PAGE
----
Subscribe to Good Cheap Eats
Read Newer Post
Read Older Post


  1. Love the questionnaire! I’m going to poll the kids this week. My husband packs the lunches and does pretty well. But, I’m sure he’d like some guidance, and it would help me in keeping him supplied for lunches.

  2. We just started the school lunch battle this year, and while my daughter is ok with taking her lunch, the newness of hot lunch (which varies every day) is very attractive to her. We’ve settled on her picking one day to buy her lunch and the rest to bring it. And I am trying very hard to shake up her meals, though it’s tough to break the PB&J or 2 weeks of turkey sandwiches. 🙂

  3. Very true.

    For my kids, they really eat the same things over and over and over again. That is what they like… so that is what I pack. If I venture out to much, they end up not eating it.

    Thanks for sharing!

  4. Annie says

    This is so timely! I’ve been struggling with the fact that my son only wants peanut butter in his sandwiches for lunch, every single day and my daughter pretty much wants whatever her big brother doesn’t have. Alas, I am not their short order cook so individual orders are not served here! Variety vs. getting them to eat what you’ve packed seems to be a constant battle. I will be trying the food pref. quiz soon. Thanks for the idea!

  5. Nicole says

    Go with what they like – my daughter took plain bologna sandwiches for two years straight. She refused to eat anything else. My son only likes peanut butter. No jelly. The two years he was in a school where no peanut butter was allowed was a difficult period!

  6. This is my first time packing a school lunch as my eldest just entered kindergarten. I HAVE to communicate with him, or he goes hungry. My husband on the other hand, will eat pretty much anything, so he’s easy.

    Great post!

  7. Great questionnaire! My 6yo is the easy one. He doesn’t even want the hot lunches and he has an idea of what his cold lunch should look like EVERY day: hard-boiled egg, string cheese, orange chopped into 4, cherry tomatoes, and a juice. I get to “switch things up a bit” by changing the grain between granola bars, popcorn, and crackers… all of which he won’t touch anyway but they’re there if he wants them. Oh, how I wish I had his anti-carb taste buds!

    My husband is the hard one. He wants variety in the non-sandwich form and he eats on the road so there are no microwaves. Thankfully, he loves cold leftovers so his main course today was a bowl of shredded leftover chicken mixed with BBQ sauce, onion, green pepper, and a fork. He’s good to go.

    It would definitely be nice to give him a questionnaire so I have more ideas!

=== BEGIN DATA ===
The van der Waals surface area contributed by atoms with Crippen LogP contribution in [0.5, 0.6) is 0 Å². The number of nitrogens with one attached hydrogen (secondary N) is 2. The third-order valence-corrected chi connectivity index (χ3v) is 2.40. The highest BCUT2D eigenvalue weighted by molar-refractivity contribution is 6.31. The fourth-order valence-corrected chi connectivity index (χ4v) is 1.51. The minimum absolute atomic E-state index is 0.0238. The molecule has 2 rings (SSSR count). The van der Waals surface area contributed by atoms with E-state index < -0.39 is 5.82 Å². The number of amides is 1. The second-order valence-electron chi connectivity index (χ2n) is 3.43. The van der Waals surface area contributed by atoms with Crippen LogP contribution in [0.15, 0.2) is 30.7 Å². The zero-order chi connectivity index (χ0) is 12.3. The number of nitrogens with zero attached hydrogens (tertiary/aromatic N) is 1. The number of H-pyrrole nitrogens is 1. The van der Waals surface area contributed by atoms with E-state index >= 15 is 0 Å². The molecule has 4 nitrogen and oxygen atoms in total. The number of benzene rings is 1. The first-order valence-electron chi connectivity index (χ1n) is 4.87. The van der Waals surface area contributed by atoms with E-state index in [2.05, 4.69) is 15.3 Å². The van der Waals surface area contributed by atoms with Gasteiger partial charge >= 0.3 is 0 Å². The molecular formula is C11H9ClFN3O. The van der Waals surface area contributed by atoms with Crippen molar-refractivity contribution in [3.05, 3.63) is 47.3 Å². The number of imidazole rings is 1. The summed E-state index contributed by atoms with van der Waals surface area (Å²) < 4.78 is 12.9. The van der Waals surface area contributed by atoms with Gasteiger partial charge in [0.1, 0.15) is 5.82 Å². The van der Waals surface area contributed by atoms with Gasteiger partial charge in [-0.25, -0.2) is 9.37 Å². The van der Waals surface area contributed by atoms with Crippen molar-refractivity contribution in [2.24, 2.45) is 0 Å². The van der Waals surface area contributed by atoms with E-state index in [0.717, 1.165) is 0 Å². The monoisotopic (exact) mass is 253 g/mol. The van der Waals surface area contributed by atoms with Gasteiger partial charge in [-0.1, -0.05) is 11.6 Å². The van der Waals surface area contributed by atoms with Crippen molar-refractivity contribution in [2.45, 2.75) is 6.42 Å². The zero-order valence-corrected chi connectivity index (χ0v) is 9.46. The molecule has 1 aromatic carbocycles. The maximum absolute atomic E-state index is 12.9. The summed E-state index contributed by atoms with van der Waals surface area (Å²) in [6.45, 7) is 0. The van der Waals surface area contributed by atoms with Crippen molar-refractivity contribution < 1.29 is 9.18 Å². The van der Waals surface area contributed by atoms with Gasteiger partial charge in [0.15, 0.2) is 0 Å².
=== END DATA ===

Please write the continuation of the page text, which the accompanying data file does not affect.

• cherie says


      Elizabeth my 12yo dd is anti sandwich too – she has a thermos food jar that’s been great – they make bigger ones [for your bigger husband LOL] too – that might broaden your repetoire as you find out more of what he’d like

  8. Mel S says

    Lunches are a HUGH battleground. What I might menu plan will never be what the kids want. So when we found out that our youngest was tossing the entire lunch we knew we needed a better way. So, we gave them the appropriate amount of money and allowed them to pick and pay for their lunches. SUCCESS!! They learned menu planning, grocery shopping, bargain hunting, and budgeting (i.e. use left over money from one week to buy something extra special the next). Lunches went from a battle to a learning experience. Less complaints, less waste, less stress!

  9. cherie says

    Add another layer to your thinking – I am fairly clear on what DH and the kids like.

    But what they like at home, and how they eat lunch on a saturday, does NOT tell me what they like or want to eat when I’m packing!

    It’s taken a while to get this all clear LOL

    Dh will not eat hardly any of the things he likes at home for lunch at work – I don’t pack for him often anymore but I’ll tell you this, the plain sandwich he’ll take from home [and nothing else, no fruit, no soup, no snackage] is NOT how he eats here

    The kids? Oy! The lunchroom issues about with the boy – only certain things are acceptable and you know what? As much as I hate the whole thing I don’t want him miserable – we’ve managed to find four or five lunches he’s comfortable with that I generally have things on hand for – so we’re good. The girls are more flexible – less concerned with peer pressure, but my oldest has a uniform, and worries about spilling, plus is getting a more mature palate so is clearer about which things she likes but don’t taste so hot when they’ve been packed. The little one wants variety more than anything –

    I now have a menu plan that never changes for breakfasts and lunches M-F – I can always switch it up if I want but it’s such a blessing that both they and I know that they have a lunch they’re looking forward to eating!

  10. This used to happen to me a LOT when I would try new recipes without asking Donnie’s opinion ahead of time. I can’t tell you how many times he said something along the lines of, “This is really well made, but I’m not a huge fan of curry/soup with no sandwich next to it/chicken served with red sauce/etc.” Yet it still took me, I don’t know, maybe 8 years to figure out that saying, “Hey, I’m thinking of making XYZ, does that sound good?” was a helpful idea. 🙂

  11. angie says

    I bought the divided plastic containers after you recommended them. We love them, and they fit into our small cooler just right. Thanks for the recommendation.

  12. Connie says

    Your timing is sweet to me 🙂 My husband and I were discussing this (insert frustration here) last night before dinner…we had lots of food in the fridge and yet nothing that the kids were willing to eat…ugh! Thanks for sharing and keeping it real!

  13. Kerry D. says